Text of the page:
Legal aid in Turkey is rendered by bar associations. You may therefore approach the legal aid service at a bar association.
Both the Law on Foreigners and International Protection and applicable legislation reiterate the right to benefit from free legal aid under the state funded Legal Aid scheme for international protection applicants and other vulnerable migrants.
The Legal Aid scheme is primarily based on request. You must approach the legal aid service in person. However, some bar associations in Turkey may also appoint lawyers under the Legal Aid scheme upon notifications or referrals made by family members or civil society organizations.
Being in a removal center or any other place of detention is not a barrier to the right to access the Legal Aid scheme. In such cases, you are required to approach the bar association in the locality where you are detained and request legal aid. You also have the right to submit a petition to the authorities at the facility for referral to legal aid. As stated above, some bar associations in Turkey may also appoint lawyers under the Legal Aid scheme upon notifications or referrals made by family members or civil society organizations. Please be informed that the bar association will make an inquiry about your condition and the problem that you have presented and decide whether or not they will be able to offer you free legal aid.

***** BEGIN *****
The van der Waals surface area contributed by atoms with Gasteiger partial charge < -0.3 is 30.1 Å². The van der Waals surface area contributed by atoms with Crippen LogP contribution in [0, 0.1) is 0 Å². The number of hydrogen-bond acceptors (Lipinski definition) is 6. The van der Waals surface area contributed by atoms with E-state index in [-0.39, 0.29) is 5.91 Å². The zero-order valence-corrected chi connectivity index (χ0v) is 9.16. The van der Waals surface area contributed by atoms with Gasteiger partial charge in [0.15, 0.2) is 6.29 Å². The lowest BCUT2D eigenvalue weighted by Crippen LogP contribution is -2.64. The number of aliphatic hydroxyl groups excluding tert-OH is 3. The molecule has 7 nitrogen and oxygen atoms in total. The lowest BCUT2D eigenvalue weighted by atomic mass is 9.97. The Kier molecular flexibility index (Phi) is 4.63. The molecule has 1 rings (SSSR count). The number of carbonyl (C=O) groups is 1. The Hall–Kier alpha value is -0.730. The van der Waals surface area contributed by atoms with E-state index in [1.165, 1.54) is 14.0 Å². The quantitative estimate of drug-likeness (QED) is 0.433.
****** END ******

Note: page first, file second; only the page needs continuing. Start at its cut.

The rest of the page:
The Legal Aid scheme covers personal and family law (such as marriage, divorce, domestic violence, custody, and guardianship), other civil and employment law, legal actions against administrative acts and actions, and insolvency and bankruptcy law.